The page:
In October 2004 the first study on excess mortality in Iraq was published in the Lancet, determining that the likeliest number of deaths at that point was 98,000. The researchers excluded data from Fallujah because it was so out of line with other data from around Iraq. Of the 30 households surveyed in Fallujah, they had experienced 52 violent deaths, all of which can be considered excess because the violent death rate in Iraq before the war was miniscule when spread across the whole population.
I talked to one researcher, Richard Garfield, a professor at Columbia University, about the data. Because the study was designed on a national basis, he warned against drawing any inference from one specific sample. Still, we did the math. Fallujah had an estimated population of 300,000. The average household in the survey was 7.4 people. This works out to 60,000-70,000 deaths in Fallujah before its annihilation in November.
While the Fallujah data is so limited as to make conclusions highly unreliable, Garfield noted there was another way to interpret it. “One could argue there were other communities around the country that were similarly devastated. It wasn’t just an accident that Fallujah had high mortality. It could have been representative of other places around the country. One could argue we should have kept the Fallujah cluster in the study.”
By the fall 2004, there had been devastating U.S. assaults in Najaf and other Southern cities. In Baghdad, at the same time, U.S. warplanes pummeling the Shiite slum of Sadr City caused thousands of casualties in what looks to be another case of intentional and indiscriminate mass killing. Beyond that, virtually all the Sunni Arab regions have been subjected to waves of extreme violence, particularly starting in 2005, so the effects would not have been captured in the first study.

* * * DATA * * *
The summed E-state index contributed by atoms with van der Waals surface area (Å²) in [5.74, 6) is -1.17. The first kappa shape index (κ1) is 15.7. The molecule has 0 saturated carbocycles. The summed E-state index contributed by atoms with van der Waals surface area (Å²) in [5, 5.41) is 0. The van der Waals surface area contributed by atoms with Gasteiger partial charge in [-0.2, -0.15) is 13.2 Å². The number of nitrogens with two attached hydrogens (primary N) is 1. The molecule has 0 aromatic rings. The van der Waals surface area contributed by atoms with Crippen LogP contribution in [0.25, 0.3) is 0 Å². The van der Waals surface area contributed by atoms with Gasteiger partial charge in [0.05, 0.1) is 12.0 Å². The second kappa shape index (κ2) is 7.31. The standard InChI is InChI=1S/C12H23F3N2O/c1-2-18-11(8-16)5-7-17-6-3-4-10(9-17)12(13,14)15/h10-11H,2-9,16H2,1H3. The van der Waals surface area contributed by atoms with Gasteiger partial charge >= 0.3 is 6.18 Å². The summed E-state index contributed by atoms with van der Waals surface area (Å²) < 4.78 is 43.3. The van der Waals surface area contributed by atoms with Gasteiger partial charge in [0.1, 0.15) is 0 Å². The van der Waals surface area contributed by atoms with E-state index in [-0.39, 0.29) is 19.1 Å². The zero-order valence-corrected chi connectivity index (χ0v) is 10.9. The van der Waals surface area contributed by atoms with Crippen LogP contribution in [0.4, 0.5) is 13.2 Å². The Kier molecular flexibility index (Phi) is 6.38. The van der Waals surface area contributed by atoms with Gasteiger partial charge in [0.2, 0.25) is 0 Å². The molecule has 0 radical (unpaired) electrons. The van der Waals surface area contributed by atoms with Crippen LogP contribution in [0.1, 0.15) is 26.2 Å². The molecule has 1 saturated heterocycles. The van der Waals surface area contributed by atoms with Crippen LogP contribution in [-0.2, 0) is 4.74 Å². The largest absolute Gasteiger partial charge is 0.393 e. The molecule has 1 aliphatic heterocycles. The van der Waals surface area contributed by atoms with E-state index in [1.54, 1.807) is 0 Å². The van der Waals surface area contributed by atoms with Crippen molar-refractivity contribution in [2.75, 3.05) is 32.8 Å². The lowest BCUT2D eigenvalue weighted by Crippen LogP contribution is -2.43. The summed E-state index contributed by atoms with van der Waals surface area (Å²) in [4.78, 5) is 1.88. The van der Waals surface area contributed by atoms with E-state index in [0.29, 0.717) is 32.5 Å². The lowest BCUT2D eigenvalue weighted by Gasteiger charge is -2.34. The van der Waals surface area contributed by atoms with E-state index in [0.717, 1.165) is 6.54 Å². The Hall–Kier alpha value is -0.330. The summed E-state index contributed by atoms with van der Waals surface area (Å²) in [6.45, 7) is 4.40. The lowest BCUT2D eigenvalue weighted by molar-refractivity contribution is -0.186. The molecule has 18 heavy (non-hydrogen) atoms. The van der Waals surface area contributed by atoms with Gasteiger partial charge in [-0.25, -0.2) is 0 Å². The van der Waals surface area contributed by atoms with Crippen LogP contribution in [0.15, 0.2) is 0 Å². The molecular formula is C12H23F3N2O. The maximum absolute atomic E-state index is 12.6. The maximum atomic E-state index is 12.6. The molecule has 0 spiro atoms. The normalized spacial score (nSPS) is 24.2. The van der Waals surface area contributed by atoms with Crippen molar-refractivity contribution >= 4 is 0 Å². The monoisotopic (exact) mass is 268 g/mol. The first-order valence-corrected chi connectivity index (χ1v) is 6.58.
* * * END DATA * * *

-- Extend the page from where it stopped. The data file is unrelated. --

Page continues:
I emailed two researchers involved in the 2006 Lancet study, Johns Hopkins Professor Gilbert Burnham and statistician Shannon Doocy. In the second study the excess death rate was 7.8 per 1,000 per year in a population of 27 million, which works out to 655,000 deaths or 2.5 percent of the population. The report stated “the highest death rates [are] much where they would be expected, in the Sunni Arab provinces.” Garfield explained the death rates were highest in these provinces because “that’s where most of the military-reported deaths were occurring.”
This backs up reports that it is the U.S. war, not Shiite militias (many of which were set up by the Pentagon in any case), that has killed more Sunni Arabs. The U.S. strategy has been to depopulate towns and cities or at least large swaths—Fallujah, Tal Afar, Al Qaim, Ramadi, Samara, and others—through blockades, cutting off food, fuel, and electricity, mass arrests and aerial bombardment. The goal was to turn these towns into free-fire zones where anyone left could be killed, no questions asked.
In Fallujah, after the first U.S. assault killed more than 600 people in April 2004, but failed to capture the city, the Bush administration subjected it to bombardment for months leading up to the November 2004 razing. When the final assault came, an AP photographer watched entire neighborhoods turned to rubble from bombing so intense civilians were afraid to even step outside—implying many never fled. When he tried to leave the city, he witnessed “U.S. helicopters firing on and killing people who tried to cross the river,” including a family of five. He then walked along the river for two hours and spotted American snipers waiting to shoot anyone who crossed.
From this and other anecdotal accounts, it looks like there was an intentional policy of wholesale extermination in Fallujah. The decision to treat everyone as a target probably came from the highest levels of the White House and Pentagon. It was not field officers making these decisions.